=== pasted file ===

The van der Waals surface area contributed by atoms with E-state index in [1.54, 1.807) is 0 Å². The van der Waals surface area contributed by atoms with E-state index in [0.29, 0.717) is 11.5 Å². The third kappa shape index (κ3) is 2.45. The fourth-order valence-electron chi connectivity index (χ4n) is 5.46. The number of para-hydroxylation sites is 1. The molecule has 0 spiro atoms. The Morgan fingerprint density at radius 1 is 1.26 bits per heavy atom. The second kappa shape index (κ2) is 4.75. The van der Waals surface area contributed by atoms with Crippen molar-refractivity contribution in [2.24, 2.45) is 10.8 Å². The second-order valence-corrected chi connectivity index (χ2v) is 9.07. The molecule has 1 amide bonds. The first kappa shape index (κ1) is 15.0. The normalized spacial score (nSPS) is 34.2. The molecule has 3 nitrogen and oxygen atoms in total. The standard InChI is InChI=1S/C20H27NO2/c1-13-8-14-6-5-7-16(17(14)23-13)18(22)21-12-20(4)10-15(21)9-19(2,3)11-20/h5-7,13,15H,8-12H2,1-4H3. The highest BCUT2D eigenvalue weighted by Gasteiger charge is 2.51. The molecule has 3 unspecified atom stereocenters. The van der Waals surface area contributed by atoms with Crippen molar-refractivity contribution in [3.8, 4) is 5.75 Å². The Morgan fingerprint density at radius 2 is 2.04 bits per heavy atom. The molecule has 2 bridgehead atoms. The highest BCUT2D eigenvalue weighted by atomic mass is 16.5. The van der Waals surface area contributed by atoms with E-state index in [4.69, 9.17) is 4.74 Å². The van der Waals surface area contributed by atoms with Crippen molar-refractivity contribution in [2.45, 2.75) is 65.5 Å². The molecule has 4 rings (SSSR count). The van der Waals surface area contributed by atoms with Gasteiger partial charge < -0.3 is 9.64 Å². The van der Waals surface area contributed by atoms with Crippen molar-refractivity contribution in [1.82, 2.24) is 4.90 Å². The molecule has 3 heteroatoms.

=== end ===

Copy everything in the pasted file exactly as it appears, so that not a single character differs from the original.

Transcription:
The van der Waals surface area contributed by atoms with E-state index in [1.54, 1.807) is 0 Å². The van der Waals surface area contributed by atoms with E-state index in [0.29, 0.717) is 11.5 Å². The third kappa shape index (κ3) is 2.45. The fourth-order valence-electron chi connectivity index (χ4n) is 5.46. The number of para-hydroxylation sites is 1. The molecule has 0 spiro atoms. The Morgan fingerprint density at radius 1 is 1.26 bits per heavy atom. The second kappa shape index (κ2) is 4.75. The van der Waals surface area contributed by atoms with Crippen molar-refractivity contribution in [2.24, 2.45) is 10.8 Å². The second-order valence-corrected chi connectivity index (χ2v) is 9.07. The molecule has 1 amide bonds. The first kappa shape index (κ1) is 15.0. The normalized spacial score (nSPS) is 34.2. The molecule has 3 nitrogen and oxygen atoms in total. The standard InChI is InChI=1S/C20H27NO2/c1-13-8-14-6-5-7-16(17(14)23-13)18(22)21-12-20(4)10-15(21)9-19(2,3)11-20/h5-7,13,15H,8-12H2,1-4H3. The highest BCUT2D eigenvalue weighted by Gasteiger charge is 2.51. The molecule has 3 unspecified atom stereocenters. The van der Waals surface area contributed by atoms with Crippen molar-refractivity contribution in [3.8, 4) is 5.75 Å². The Morgan fingerprint density at radius 2 is 2.04 bits per heavy atom. The molecule has 2 bridgehead atoms. The highest BCUT2D eigenvalue weighted by atomic mass is 16.5. The van der Waals surface area contributed by atoms with E-state index in [4.69, 9.17) is 4.74 Å². The van der Waals surface area contributed by atoms with Crippen molar-refractivity contribution in [2.45, 2.75) is 65.5 Å². The molecule has 4 rings (SSSR count). The van der Waals surface area contributed by atoms with Gasteiger partial charge < -0.3 is 9.64 Å². The van der Waals surface area contributed by atoms with Crippen molar-refractivity contribution in [1.82, 2.24) is 4.90 Å². The molecule has 3 heteroatoms.